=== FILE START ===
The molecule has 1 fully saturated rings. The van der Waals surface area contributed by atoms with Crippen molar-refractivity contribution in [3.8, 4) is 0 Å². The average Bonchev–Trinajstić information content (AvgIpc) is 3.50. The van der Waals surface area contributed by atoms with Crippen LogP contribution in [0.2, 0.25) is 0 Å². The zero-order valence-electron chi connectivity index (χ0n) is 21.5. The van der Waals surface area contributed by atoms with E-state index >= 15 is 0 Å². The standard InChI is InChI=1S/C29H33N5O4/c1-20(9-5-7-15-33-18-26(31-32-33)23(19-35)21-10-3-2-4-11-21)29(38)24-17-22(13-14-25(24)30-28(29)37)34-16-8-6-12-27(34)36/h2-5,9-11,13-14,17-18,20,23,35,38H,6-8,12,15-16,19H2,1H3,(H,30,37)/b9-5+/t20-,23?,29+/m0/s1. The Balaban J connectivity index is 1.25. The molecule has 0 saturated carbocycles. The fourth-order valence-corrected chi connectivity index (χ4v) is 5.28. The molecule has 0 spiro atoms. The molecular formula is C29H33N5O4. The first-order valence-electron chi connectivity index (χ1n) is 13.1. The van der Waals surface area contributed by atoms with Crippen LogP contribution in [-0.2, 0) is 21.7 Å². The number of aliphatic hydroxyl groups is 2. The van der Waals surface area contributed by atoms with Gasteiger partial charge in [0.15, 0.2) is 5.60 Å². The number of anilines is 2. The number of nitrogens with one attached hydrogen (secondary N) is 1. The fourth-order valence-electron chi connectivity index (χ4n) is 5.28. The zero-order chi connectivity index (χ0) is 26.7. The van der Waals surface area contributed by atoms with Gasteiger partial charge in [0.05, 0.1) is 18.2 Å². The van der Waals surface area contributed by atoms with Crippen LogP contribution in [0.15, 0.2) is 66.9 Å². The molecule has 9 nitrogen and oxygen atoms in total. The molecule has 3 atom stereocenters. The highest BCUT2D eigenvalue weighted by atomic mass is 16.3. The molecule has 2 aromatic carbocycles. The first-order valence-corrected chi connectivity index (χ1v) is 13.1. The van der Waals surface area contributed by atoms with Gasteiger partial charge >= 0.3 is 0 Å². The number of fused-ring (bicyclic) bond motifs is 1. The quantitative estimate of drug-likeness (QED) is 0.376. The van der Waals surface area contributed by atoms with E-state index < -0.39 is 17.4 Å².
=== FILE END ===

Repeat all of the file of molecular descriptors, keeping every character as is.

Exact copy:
The molecule has 1 fully saturated rings. The van der Waals surface area contributed by atoms with Crippen molar-refractivity contribution in [3.8, 4) is 0 Å². The average Bonchev–Trinajstić information content (AvgIpc) is 3.50. The van der Waals surface area contributed by atoms with Crippen LogP contribution in [0.2, 0.25) is 0 Å². The zero-order valence-electron chi connectivity index (χ0n) is 21.5. The van der Waals surface area contributed by atoms with E-state index >= 15 is 0 Å². The standard InChI is InChI=1S/C29H33N5O4/c1-20(9-5-7-15-33-18-26(31-32-33)23(19-35)21-10-3-2-4-11-21)29(38)24-17-22(13-14-25(24)30-28(29)37)34-16-8-6-12-27(34)36/h2-5,9-11,13-14,17-18,20,23,35,38H,6-8,12,15-16,19H2,1H3,(H,30,37)/b9-5+/t20-,23?,29+/m0/s1. The Balaban J connectivity index is 1.25. The molecule has 0 saturated carbocycles. The fourth-order valence-corrected chi connectivity index (χ4v) is 5.28. The molecule has 0 spiro atoms. The molecular formula is C29H33N5O4. The first-order valence-electron chi connectivity index (χ1n) is 13.1. The van der Waals surface area contributed by atoms with Crippen LogP contribution in [-0.2, 0) is 21.7 Å². The number of aliphatic hydroxyl groups is 2. The van der Waals surface area contributed by atoms with Gasteiger partial charge in [0.15, 0.2) is 5.60 Å². The number of anilines is 2. The number of nitrogens with one attached hydrogen (secondary N) is 1. The fourth-order valence-electron chi connectivity index (χ4n) is 5.28. The zero-order chi connectivity index (χ0) is 26.7. The van der Waals surface area contributed by atoms with Gasteiger partial charge in [0.05, 0.1) is 18.2 Å². The van der Waals surface area contributed by atoms with Crippen LogP contribution in [0.15, 0.2) is 66.9 Å². The molecule has 9 nitrogen and oxygen atoms in total. The molecule has 3 atom stereocenters. The highest BCUT2D eigenvalue weighted by atomic mass is 16.3. The molecule has 2 aromatic carbocycles. The first-order valence-corrected chi connectivity index (χ1v) is 13.1. The van der Waals surface area contributed by atoms with Gasteiger partial charge >= 0.3 is 0 Å². The number of fused-ring (bicyclic) bond motifs is 1. The quantitative estimate of drug-likeness (QED) is 0.376. The van der Waals surface area contributed by atoms with E-state index < -0.39 is 17.4 Å².